- Open Access
Canadian Allergy, Asthma and Immunology Foundation
- Richard Warrington and
- Keith Payton
© Canadian Society of Allergy and Clinical Immunology 2005
Published: 15 October 2004
The Canadian Allergy, Asthma and Immunology Foundation (CAAIF) raises monies to fund research and teaching in allergy, asthma, and immunology. We thank all those who have contributed to CAAIF. We have also been fortunate to have enlisted the following partners to help fund fellowships and research awards: Anaphylaxis Canada, Bayer, Canadian Institutes of Health Research, GlaxoSmithKline, and Merck Frosst. We thank them for their ongoing support. We are proud to announce the winners of this year's awards.
The First Annual Clinical Fellowship was awarded to Greg Appelt;
The GlaxoSmithKline Fellowship in the field of Allergy and Clinical Immunology was awarded to Dr. Joel Liem for his project entitled "Is there an association between prematurity/birthweight and asthma";
The First Annual Anaphylaxis Award to Encourage Anaphylaxis Research in Canada was awarded to Dr. Kent Hay-Glass for his project entitled "Peanut allergy vs. clinical tolerance in young adults";
The Research Institute of Fragrance Management awarded Dr. Karen Binkley a fellowship for her project entitled "Genetics and stress responses in idiopathic environmental intolerance and other unexplained multisystem disorders".
Many thanks to all for your support of the Foundation!
Zave Chad, MD Chair, CAAIF
First Issue of Allergy, Asthma, and Clinical Immunology
We would like to welcome you as readers, to the first issue of Allergy, Asthma, and Clinical Immunology, the Journal of the Canadian Society of Allergy and Clinical Immunology.
To reach this point has taken a great deal of patient effort by the Members of the Board of the Society, by Louise Tremblay and the Executive Office, and by the Publishers, BC Decker, especially John Birkby and Carol Hunkeler.
Most of the work for this issue is the result of Carol and Keith Payton's successful collaboration. Aspecial thanks Keith who stepped back into the Co-Editor-in-Chief position.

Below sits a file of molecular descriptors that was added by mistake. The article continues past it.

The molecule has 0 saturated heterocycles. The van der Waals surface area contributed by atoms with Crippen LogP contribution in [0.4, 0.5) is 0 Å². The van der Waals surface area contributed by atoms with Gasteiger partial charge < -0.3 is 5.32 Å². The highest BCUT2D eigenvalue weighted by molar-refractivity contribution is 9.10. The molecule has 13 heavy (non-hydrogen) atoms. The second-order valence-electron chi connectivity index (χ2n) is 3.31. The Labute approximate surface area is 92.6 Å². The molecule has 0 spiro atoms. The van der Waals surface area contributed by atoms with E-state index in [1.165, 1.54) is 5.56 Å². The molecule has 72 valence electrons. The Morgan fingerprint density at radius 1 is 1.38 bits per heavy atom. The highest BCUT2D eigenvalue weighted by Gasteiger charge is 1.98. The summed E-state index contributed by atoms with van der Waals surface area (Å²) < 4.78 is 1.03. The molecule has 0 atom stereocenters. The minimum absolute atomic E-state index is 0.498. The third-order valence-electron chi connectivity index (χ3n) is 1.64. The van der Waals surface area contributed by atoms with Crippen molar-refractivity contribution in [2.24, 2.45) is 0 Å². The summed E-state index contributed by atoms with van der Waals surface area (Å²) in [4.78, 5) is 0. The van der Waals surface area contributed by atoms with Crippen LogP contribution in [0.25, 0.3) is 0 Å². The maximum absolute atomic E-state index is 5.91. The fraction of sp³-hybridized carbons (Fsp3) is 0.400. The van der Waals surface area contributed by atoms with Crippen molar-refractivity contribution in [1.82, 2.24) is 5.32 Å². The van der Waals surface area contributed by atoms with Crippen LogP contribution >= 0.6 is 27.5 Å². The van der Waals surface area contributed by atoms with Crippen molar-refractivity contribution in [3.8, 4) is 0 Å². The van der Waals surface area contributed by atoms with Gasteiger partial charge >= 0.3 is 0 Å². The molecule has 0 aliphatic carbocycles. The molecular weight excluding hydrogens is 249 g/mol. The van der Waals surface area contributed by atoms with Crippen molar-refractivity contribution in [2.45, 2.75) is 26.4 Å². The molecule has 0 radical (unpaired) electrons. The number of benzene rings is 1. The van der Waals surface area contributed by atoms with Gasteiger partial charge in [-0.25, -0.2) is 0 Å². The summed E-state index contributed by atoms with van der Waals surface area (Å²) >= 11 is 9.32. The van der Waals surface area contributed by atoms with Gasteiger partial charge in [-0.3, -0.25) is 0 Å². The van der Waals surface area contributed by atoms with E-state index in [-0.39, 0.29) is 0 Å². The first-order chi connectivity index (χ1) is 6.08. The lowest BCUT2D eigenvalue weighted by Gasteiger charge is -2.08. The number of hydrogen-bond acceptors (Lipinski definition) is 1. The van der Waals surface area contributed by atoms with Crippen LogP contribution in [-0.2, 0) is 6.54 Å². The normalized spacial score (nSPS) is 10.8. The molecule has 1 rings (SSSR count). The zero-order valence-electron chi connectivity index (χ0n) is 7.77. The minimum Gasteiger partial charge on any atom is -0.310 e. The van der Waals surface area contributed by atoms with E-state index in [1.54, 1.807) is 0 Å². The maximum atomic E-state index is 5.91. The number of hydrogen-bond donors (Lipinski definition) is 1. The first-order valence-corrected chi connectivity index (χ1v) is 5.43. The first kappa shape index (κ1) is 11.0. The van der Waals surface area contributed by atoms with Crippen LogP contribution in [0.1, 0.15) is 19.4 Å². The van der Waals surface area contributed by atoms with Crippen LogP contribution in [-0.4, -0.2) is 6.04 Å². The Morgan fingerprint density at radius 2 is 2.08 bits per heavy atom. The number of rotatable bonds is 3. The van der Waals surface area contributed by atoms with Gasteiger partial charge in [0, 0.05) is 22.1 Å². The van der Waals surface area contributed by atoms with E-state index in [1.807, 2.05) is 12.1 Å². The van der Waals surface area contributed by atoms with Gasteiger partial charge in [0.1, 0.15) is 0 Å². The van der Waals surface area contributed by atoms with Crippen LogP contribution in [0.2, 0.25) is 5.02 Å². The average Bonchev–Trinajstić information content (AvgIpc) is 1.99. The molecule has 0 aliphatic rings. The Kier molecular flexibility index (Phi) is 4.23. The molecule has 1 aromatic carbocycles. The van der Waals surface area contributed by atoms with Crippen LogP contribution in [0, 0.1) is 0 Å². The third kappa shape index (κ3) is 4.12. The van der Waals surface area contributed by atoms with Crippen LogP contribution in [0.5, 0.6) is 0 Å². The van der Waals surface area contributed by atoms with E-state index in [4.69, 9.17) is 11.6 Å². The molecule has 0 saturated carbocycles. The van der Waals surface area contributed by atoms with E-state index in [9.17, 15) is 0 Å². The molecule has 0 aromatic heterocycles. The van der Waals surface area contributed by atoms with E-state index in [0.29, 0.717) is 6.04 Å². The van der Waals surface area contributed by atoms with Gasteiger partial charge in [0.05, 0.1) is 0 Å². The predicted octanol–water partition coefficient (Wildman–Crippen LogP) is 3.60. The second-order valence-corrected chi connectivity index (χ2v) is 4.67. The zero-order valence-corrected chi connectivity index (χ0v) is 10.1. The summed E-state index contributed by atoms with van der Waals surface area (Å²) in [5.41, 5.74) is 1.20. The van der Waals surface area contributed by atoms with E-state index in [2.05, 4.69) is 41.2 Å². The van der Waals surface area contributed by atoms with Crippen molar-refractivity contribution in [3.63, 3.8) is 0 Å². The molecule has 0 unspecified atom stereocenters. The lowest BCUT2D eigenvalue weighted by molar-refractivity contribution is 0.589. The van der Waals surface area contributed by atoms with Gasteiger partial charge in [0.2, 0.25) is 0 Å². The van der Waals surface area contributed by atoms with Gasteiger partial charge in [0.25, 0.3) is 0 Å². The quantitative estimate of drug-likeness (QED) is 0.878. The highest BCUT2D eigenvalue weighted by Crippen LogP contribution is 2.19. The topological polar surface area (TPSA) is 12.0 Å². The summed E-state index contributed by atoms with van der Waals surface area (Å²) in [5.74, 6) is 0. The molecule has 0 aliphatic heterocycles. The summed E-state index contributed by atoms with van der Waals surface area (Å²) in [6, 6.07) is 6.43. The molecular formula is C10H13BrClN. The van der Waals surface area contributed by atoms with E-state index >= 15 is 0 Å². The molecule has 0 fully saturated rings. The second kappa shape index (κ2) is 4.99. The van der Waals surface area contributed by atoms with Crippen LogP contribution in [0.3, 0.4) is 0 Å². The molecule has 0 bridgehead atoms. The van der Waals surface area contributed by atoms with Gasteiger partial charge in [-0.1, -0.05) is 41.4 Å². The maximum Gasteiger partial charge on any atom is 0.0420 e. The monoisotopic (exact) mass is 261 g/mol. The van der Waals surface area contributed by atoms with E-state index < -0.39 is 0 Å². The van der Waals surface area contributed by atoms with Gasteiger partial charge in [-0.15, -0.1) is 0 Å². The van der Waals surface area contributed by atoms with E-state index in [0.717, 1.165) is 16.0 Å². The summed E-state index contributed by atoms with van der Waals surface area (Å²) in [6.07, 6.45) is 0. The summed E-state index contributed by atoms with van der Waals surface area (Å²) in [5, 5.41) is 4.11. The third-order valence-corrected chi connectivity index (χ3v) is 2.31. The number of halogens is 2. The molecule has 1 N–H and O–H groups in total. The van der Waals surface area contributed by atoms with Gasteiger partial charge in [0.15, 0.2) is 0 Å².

In April, Keith had suggested that it might be more efficient if the Editorial Office was located at a single site and as a result, Wade Watson will take over as Co-Editor-in-Chief here in Winnipeg, where mosquitoes and cold ensure dedicated service to the Journal 48 weeks of the year.
This issue contains excellent articles on rhino-sinusitis and the treatment of asthma, as well as the programme for the fall meeting of the Society, which hopefully as many as possible of you will attend.
Deserving of comment is that one of the papers is by John Toogood. As you all are aware, John has had a long and extremely illustrious career in allergy and clinical immunology in Canada. In 1960, Dr. Toogood pioneered the introduction of inhaled steroid therapy for chronic asthma. Subsequently, his years of scientific research on the treatment of asthma have received national and international scientific recognition. John has published extensively in the fields of asthma, allergy, clinical trials methodology, and medical history. Since his retirement from the University of Western Ontario in 1993 at the age of 70, he has published 30 scientific articles and continues to be a consultant to the pharmaceutical industry and government on matters related to drug therapy for asthma. He is an example to us all, which if followed predicts a great future for our new Journal.
Richard Warrington, MB, BS, PhD, FRCPC
Keith Payton, MD, FRCPC